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April 15, 2020

Contact: James Wieferich, 517-284-5866

Trees at higher risk of oak wilt now through mid-July

If you have oak trees – especially red oaks – now is the time to be wary of oak wilt spores carried by flying beetles.

From April 15 to July 15, oak trees are at high risk for oak wilt, a serious fungal disease that can weaken white oaks and kill red oak trees within a few weeks of infection.

“The guidelines against pruning oak trees during this period are a way to help prevent the spread of the disease,” said James Wieferich, forest health specialist in the DNR’s Forest Resources Division. “Unfortunately, many people learn not to prune or otherwise wound trees from mid-April to mid-July only after they lose their oaks to oak wilt.”

Fungus travels by insects, through root grafts
Once a tree is infected, the fungus also can move to neighboring red oaks through root grafts. Oaks within about 100 feet of each other – depending on the size of the trees – have connected, or grafted, root systems. Left untreated, oak wilt will continue to move from tree to tree, killing more red oaks over an increasingly larger area. As more trees die from oak wilt, more fungal spores are produced, which allows the beetle to carry infection to new locations.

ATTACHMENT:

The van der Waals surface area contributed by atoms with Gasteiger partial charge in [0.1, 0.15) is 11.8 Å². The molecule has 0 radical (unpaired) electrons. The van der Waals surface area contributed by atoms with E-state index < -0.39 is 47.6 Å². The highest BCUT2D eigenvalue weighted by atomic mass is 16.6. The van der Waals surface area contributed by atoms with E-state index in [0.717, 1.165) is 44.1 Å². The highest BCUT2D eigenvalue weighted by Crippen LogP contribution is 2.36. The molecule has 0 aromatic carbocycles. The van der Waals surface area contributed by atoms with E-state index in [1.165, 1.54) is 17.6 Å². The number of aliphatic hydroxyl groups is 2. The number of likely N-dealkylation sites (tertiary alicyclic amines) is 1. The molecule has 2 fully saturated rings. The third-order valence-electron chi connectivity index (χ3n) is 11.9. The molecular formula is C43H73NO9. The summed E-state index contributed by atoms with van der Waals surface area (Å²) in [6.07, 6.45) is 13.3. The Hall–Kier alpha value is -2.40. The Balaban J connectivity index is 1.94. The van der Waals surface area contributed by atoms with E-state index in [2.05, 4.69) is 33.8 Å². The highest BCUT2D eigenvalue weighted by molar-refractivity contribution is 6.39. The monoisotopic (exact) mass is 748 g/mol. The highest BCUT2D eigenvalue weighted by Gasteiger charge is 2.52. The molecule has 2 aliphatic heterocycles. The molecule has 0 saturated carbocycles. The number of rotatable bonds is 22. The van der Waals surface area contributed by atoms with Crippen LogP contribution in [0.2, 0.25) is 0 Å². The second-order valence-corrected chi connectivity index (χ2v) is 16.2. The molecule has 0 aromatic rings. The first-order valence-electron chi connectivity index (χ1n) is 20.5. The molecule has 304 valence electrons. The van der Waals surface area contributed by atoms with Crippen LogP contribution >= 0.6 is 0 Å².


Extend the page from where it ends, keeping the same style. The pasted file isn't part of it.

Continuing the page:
Oak wilt was first identified in the 1940s and is now widespread across Michigan. Red oaks are most susceptible to the disease. These trees have leaves with pointed tips and include black oaks, northern red oaks and northern pin oaks. Trees in the white oak group have rounded leaf edges and include white oaks and swamp white oaks. They are less susceptible.

Symptoms most often appear from late June until September. Affected trees will suddenly begin to wilt from the top down, rapidly dropping leaves, which can be green, brown or a combination of both colors.

Take steps to reduce risks to your trees
The high-risk period of infection occurs from April 15 to July 15, so it's important to avoid pruning or injuring oak trees during this time. If you have a tree that gets damaged during the risk period, immediately cover all wounds with tree-wound paint or latex-based paint.

Don’t move firewood, especially if it comes from oaks that may have died from oak wilt, as firewood can harbor the fungus. If you suspect your firewood is infected by oak wilt, you can help slow the spread by burning it, chipping it or debarking it before April. Once the firewood has been dried over a year and/or all the bark loosens, the firewood can no longer spread oak wilt.

To minimize the risk of oak wilt infection caused by logging damage, the DNR restricts cutting of red oak trees on state-managed land between April 15 and July 15.

The DNR recommends private forest landowners exercise caution during this period and, whenever possible, delay harvesting activity in oak forests until after July 15.

What to do if you suspect oak wilt
• Report infections at Michigan.gov/ForestHealth using an interactive map.
• Contact a local DNR forest health specialist for more information at DNR-FRD-Forest-Health@Michigan.gov or 517-284-5866.